Tuesday, September 28, 2010
Buck Showalter on a historic run
By Jayson Stark
Don't look now, but it'll be October any minute now. So Three Strikes is back with another edition of the September History Watch before we all start gathering up pumpkins.
Strike One -- Big Bucks Dept.
It's obvious now that Buck Showalter is one of the great managerial magicians of all time. But his work since he took over the Orioles is more than just astonishing. It's historic. Here's exactly how historic it is:
• When Showalter took over on Aug. 3, the Orioles had won 32 games -- out of 105 (i.e., 32-73). Since then, they've won 30 games -- out of 51 (i.e, 30-21). The all-time record for most wins by any team after its 73rd loss is just 34 -- held, according to the Elias Sports Bureau, by Terry Francona's 1997 Phillies. (That team started 36-73, then somehow scraped together a 34-21 finish.) These Orioles would need to go 4-2 the rest of the way to tie that record.
• Ah, but those '97 Phillies didn't change managers, did they? And these Orioles have -- twice. So if the Orioles go 3-3 in their last six games, Showalter is going to do something that's just about impossible: He's going to win more games than the previous two Orioles managers this year combined. And that's not easy, considering those two (Dave Trembley and Juan Samuel) managed more than 50 games apiece. Amazing.
• Since these Orioles are the first team in history to have three different men manage more than 50 games in the same season, Showalter automatically would become the first manager to outwin two guys who managed about as many games as he did. But if he does get to 33 wins, we can put this in even better historic perspective: According to Elias, he'll be the first manager since 1900 to take over any team in August or later and win more games the rest of the way than that team had won before he got there.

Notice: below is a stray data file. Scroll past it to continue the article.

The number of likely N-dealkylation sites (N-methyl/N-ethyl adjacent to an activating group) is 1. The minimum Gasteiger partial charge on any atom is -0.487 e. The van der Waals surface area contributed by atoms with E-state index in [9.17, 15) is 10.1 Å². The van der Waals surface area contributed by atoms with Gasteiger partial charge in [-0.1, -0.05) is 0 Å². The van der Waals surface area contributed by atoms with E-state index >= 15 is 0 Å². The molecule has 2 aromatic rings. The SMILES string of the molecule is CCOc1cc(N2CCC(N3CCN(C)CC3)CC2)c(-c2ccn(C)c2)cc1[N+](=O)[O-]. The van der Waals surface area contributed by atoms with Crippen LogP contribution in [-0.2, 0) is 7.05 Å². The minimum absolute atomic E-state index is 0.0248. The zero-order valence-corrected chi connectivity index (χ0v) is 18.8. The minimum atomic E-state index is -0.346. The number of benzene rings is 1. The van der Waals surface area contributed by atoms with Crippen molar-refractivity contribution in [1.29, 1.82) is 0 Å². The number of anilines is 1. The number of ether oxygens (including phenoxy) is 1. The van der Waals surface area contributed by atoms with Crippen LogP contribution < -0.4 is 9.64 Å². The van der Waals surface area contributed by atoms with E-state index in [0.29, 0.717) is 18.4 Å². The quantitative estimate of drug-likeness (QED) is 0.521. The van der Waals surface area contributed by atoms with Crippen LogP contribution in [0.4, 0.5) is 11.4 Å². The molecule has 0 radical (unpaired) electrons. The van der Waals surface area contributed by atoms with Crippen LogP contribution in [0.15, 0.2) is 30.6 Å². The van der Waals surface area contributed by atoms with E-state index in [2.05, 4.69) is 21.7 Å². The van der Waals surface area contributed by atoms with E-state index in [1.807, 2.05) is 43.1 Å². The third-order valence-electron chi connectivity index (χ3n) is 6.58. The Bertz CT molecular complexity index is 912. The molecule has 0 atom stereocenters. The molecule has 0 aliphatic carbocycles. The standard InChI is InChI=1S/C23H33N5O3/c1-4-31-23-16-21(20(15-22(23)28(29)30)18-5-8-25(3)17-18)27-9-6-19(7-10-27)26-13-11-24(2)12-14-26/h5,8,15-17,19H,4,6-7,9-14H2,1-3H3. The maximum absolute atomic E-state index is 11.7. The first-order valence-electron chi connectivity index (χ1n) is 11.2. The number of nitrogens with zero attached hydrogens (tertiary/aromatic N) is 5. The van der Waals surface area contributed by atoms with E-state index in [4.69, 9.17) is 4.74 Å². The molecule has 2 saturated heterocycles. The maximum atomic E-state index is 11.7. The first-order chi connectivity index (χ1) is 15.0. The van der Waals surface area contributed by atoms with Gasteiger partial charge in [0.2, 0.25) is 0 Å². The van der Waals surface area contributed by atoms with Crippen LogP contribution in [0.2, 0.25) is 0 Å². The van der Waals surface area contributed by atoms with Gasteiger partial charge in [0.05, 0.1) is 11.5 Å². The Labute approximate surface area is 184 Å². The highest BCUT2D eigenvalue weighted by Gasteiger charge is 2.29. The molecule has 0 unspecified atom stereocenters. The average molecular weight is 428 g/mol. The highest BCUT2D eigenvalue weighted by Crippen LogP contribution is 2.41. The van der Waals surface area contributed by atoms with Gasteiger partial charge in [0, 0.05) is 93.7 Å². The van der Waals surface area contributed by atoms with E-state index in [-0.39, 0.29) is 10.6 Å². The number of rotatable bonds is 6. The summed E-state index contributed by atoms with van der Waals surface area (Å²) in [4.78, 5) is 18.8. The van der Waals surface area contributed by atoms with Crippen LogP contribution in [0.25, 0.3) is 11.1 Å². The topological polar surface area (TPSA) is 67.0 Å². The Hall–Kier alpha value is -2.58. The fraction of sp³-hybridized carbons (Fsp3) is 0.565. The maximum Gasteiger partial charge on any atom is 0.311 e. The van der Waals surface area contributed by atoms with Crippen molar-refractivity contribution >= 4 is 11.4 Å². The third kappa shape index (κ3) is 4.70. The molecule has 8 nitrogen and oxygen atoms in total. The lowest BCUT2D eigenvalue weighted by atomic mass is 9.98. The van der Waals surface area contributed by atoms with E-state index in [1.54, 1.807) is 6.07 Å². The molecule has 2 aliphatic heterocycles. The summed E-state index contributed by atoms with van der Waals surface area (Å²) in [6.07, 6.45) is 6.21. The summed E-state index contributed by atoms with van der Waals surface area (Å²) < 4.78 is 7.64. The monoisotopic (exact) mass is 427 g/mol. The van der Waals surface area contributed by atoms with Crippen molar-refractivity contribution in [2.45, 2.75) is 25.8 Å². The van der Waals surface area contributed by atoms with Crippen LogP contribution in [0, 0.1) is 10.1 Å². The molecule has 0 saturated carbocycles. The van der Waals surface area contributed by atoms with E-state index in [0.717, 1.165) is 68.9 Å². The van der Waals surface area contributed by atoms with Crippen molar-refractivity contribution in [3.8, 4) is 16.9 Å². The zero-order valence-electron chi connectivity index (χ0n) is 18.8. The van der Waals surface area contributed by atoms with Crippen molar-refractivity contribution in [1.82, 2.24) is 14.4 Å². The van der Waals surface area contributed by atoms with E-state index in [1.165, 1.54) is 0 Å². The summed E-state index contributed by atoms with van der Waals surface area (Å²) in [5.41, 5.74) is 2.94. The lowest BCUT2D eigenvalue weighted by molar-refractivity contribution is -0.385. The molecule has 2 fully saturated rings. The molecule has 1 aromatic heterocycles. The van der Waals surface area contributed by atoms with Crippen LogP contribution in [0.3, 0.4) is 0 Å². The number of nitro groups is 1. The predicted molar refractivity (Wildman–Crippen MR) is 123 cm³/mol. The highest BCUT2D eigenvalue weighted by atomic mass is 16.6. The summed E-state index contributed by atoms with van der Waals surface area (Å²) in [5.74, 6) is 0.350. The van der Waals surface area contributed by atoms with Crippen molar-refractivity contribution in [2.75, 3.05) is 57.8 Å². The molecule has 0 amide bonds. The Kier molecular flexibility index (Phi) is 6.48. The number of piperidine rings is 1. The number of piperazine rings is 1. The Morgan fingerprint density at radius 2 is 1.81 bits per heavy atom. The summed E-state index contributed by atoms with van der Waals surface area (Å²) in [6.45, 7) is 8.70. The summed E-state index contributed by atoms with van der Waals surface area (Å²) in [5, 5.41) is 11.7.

• The latest previous date any manager took over and did that? July 19 -- more than two weeks earlier than Showalter's debut. In 1902, John McGraw took the helm of the 23-50 New York Giants on July 19 and went 25-38 the rest of the way. And in 1976, Don Zimmer assumed the reins of the 41-45 Red Sox on the same date and finished the year 42-34.
• The most previous games into a season where any manager pulled this off? That would be 88, according to Elias. The 2004 Astros were 44-44 before Phil Garner showed up -- and went 48-26 thereafter.
• But that means Garner's Astros had a 17-game head start on the post-Buck-fied Orioles, right? So if Buck Showalter can get to 33 wins, he may not win the manager of the year award. But he sure deserves the reclamation-project manager of the year award.
Strike Two -- Mauer Power Dept.
Joe Mauer won the batting title last season. He also won the batting title the season before that. But this year he's tailspinned all the way into second place in that batting race. He sure is slipping, isn't he?
We found this fascinating. So we did a little research to see just how unusual it is for a guy to have three seasons like this:
• First off, it goes without saying that no catcher in the live-ball era has ever had three straight top-two finishes in the batting race. Mauer owns as many batting titles (three) as all the other catchers in history combined. So not much competition there.
• Next, we found only two other players in the live-ball era who won back-to-back batting titles and then finished second the next year. One was another Twin, the great Tony Oliva (won in 1964 and '65, finished second to a Triple Crown winner, Frank Robinson, in '66). The other was someone named Ted Williams (won in 1947-48, finished second to George Kell, by .0002 of a point, in '49).